Cloud Computing: The Future is here
Whether your organization uses the new Google Drive (“the new home for Google Docs”) or Microsoft’s OneDrive, cloud computing is being adopted by most cutting-edge organizations. Cloud computing is now widely used because it enhances organizational efficiency by encouraging remote collaboration. Although some concerns still remain regarding information security, this article will discuss several key advantages of cloud computing and why your organization should consider implementing it.
Cloud computing enhances a team’s cohesion and productivity – particularly when team members are working remotely – by enabling employees to easily share files on a company’s team site. Colleagues can then collectively edit documents, presentations, or other uploaded files. This means that the process of managing documents with unnecessarily long email threads is eliminated. Furthermore, an organization’s users can see who made particular edits to a document through versioning and other collaborative tools.
Whether users work from home or travel internationally, they can easily access important documents on the team site and provide feedback. Microsoft’s OneDrive syncs flawlessly with many mobile operating systems, including the Apple’s iOS, Microsoft Windows Phone, and Google’s Android, so that users can edit documents while in transit.
When organizations use cloud computing, they are at least partially reducing their dependence on traditional file hosting services, such as hard drives. Instead of having to email important files to colleagues to share information, users can simply save or create files “in the cloud.” Additionally, the threat of losing important files due to hardware loss or failure is mitigated when an organization uses cloud technology, as saved files can be retrieved from the cloud.
Most prominent cloud computing service providers operate under the relatively new price structure called freemium, where users are allowed a certain amount of free storage space. If the user exceeds the limit (7GB on Google Drive and 5GB on OneDrive, for example), they can then purchase more space.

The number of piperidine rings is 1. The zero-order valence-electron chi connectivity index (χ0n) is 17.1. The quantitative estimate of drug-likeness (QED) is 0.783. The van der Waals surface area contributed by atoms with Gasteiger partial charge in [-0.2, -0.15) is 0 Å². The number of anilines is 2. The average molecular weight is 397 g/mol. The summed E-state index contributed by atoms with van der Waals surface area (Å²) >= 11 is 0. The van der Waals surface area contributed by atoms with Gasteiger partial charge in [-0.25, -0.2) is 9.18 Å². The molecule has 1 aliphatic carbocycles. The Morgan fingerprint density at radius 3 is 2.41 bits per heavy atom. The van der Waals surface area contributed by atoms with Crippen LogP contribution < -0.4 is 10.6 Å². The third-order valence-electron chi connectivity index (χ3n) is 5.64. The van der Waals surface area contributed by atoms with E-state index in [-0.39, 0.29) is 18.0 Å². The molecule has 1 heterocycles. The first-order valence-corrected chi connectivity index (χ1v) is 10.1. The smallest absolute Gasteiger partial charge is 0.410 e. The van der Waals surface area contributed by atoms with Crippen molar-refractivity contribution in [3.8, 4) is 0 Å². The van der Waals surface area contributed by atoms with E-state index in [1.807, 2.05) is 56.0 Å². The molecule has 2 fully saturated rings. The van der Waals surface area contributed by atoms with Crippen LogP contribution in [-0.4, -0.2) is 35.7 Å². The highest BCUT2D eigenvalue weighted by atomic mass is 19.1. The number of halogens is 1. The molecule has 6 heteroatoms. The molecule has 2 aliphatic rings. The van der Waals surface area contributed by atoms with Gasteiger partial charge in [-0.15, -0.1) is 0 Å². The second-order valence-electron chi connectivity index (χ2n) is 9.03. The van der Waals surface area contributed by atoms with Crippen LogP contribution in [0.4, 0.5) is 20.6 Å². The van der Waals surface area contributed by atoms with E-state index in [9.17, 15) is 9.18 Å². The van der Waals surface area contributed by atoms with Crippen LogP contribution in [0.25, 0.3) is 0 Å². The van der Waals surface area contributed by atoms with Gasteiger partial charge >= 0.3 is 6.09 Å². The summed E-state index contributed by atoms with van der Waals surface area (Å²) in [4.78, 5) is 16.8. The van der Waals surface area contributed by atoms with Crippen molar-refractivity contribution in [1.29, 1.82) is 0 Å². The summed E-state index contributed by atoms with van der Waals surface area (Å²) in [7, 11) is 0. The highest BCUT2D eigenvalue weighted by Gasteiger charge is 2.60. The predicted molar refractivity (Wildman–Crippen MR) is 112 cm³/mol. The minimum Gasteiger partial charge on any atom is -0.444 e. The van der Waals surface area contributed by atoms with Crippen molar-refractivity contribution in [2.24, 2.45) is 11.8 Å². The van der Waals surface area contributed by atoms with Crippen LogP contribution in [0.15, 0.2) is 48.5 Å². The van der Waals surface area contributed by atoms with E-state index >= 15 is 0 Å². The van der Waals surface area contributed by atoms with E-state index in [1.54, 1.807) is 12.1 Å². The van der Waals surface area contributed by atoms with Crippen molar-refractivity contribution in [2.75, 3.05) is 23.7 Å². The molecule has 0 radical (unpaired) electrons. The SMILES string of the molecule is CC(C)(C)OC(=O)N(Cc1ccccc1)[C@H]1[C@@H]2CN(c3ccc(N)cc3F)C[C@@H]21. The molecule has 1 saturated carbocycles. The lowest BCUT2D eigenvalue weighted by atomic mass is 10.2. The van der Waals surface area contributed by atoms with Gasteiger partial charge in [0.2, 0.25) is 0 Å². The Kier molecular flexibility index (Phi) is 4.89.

Although there can be advantages for many organizations, it is important to note that certain concerns do exist surrounding this new technology. First, many critics of cloud computing argue that it is not as secure as other traditional forms of file hosting. By uploading documents to the cloud, organizations are essentially forfeiting their file security management to other organizations. However, the major cloud computing service providers – Google and Microsoft – have no interest in offering an unsecure service. In addition, and are continuously upgrading their technologies to ensure greater security.
The related topic of privacy is also voiced as a concern by critics of cloud computing. When an organization uploads its files to a cloud service, it could be exposing its private intellectual property to security threats. While this concern is not irrelevant, privacy will always be a concern for organizations that use the Internet. Once again, it is in the cloud service provider’s best interest to secure its customers’ confidential information. Overall, the benefits of cloud computing vastly outweigh these few potential (though unlikely) drawbacks.